A new backbone for the regional transit system: merging the MARC Penn and VRE Fredericksburg Lines
From Public transport -- Plannng the networks (HiTrans Best Practice Guide #2):
Exploit the network effectOne way to lay the groundwork for the creation of the DMVTA, the DC-Maryland-Virginia Transport Association, a new regional transit planning, management, contracting, marketing, and operational authority modeled after the German Verkehrsverbund, is to merge the MARC Penn and VRE Fredericksburg Lines into a single integrated passenger railroad service.
When the aim is to compete with the motorcar for travel in urban regions two crucial qualities of the system are: short waiting times between departures; and an integrated network of services between all areas of significant transport demand. A system without these two qualities can never be a real competitor to the car as the main mode of transport.
Therefore network planning must find ways to concentrate resources to a sufficient number of high frequency lines that form a travel network that caters for a major part of the demand for motorised transport in the city region. (page 13)
Today's services are based on services once provided by private railroad companies. Historically, commuter passenger railroad services focused on DC and Maryland, with services offered by the B&O (Brunswick and Camden Lines) and Pennsylvania (the Penn Line) Railroads.
In Virginia, regular commuter services in what we now call the I-95 corridor were made at Alexandria, Quantico, and Fredericksburg on the Richmond, Fredericksburg, and Potomac Railroad, as well as by available by piggybacking on passenger trains traveling further south.
Service to Manassas was provided by the Southern Railway (now part of Norfolk Southern, which owns the track used by VRE on the Manassas Line).
When the area railroads gave up their passenger railroad services, the State of Maryland stepped in to maintain Maryland-based services, creating the MARC system.
In Virginia, when passenger railroad services were devolved to Amtrak, the state did not step in. Although in the 1980s, planning began which led to the creation of the Virginia Railway Express system, which launched service in 1992
Doesn't it make sense to have one combined system? In other cities--New York and Connecticut, Philadelphia, Chicago, Boston--commuter railroad services that had been delivered by multiple railroads have been combined into a unified public sector railroad system. (NJ Transit provides service to Philadelphia and New York City separately from NYC and Philadelphia based services.)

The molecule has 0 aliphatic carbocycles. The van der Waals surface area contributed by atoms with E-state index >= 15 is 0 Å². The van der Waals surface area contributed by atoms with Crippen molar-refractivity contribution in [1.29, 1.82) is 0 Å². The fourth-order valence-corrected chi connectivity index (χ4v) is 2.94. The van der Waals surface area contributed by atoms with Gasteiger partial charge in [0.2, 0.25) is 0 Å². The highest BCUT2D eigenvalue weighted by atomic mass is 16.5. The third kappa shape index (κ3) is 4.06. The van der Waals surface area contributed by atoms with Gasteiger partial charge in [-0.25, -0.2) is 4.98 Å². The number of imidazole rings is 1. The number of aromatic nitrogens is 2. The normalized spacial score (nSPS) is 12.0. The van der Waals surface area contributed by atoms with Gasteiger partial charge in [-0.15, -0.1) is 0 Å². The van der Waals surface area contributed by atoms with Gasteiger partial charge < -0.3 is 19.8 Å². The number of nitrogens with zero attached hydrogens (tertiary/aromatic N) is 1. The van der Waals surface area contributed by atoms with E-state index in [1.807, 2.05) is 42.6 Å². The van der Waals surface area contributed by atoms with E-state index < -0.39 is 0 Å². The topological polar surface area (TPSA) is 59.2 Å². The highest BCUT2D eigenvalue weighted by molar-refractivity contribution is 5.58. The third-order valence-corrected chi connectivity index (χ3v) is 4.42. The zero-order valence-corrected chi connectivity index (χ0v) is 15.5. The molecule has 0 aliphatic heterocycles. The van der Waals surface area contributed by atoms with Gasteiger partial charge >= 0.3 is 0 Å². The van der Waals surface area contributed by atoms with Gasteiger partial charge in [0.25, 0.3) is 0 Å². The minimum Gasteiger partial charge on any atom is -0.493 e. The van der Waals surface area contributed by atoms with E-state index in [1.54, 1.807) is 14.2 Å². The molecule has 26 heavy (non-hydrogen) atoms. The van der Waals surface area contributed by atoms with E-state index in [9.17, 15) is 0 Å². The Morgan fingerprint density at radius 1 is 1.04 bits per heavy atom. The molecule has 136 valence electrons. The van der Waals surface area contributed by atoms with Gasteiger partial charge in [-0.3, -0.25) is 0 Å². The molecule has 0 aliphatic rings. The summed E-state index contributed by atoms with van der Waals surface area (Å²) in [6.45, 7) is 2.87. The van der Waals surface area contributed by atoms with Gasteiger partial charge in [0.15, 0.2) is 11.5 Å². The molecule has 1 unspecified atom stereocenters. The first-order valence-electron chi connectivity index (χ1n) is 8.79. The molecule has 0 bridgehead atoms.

Based on a concept first put forward by Dan Malouff of BeyondDC, for more than a decade, I've recommended merging the MARC (Maryland, DC, West Virginia) and Virginia Railway Express (VRE; Virginia, DC) into one combined system,
I call the merged system RACER, for Railroad Authority of the Chesapeake Region.
-- "Regional transportation planning and fixed rail service," 2009
-- "Why don't Maryland and West Virginia think about expanding MARC into a true regional system?," 2012
-- More on Union Station DC and the need for innovative master planning," 2012
-- DC State Rail planning," 2015
In, "One big idea: Getting MARC and Metrorail to integrate fares, stations, and marketing systems, using London Overground as an example," while focusing on MARC, I called for tighter integration of fare media, service patterns, and marketing of heavy rail and railroad passenger transit. The same points pertain to VRE.
Conceptual maps Dan created shows how such a system could provide service throughout the multi-state region, with service to Delaware and even south to Richmond, even if there are now what I consider service gaps in the concept (e.g., Southern Maryland, between Frederick and Baltimore, etc.).
Maps by Dan Malouff, BeyondDC
MARC looking to continue service to Newark, Delaware. In fact, talks are underway between Maryland, Delaware, and Pennsylvania on the possibility of extending the MARC Penn Line to Newark, Delaware, where it would connect to the SEPTA railroad commuter system.
According to the Wilmington News-Journal ("Maryland trains to Newark inch closer"), either MARC could extend from Perryville to Newark, or alternatively, SEPTA could extend from Newark to Perryville. And service could start in about three years.
Conceptual Future integrated rail transit service network for the Washington DC National Capitol Region. Design by Paul J. Meissner. Concept by Richard Layman and Paul Meissner.
Commuter versus passenger railroad services. The difference between a "commuter railroad" and a "passenger railroad" is that the first is oriented to service during the morning and evening rush periods, Monday through Friday, serving commuters. By contrast a passenger railroad system provides service throughout the day and night, in both directions.
Why not build a regional passenger rail system with the MARC Penn and VRE Fredericksburg Lines? In the back and forth with Paul Meissner about what to go in the "fantasy map"-- pictured above -- what an ideal integrated rail transit network could look like in the Washington-Baltimore region, I made a conceptual leap concerning merging of MARC and VRE.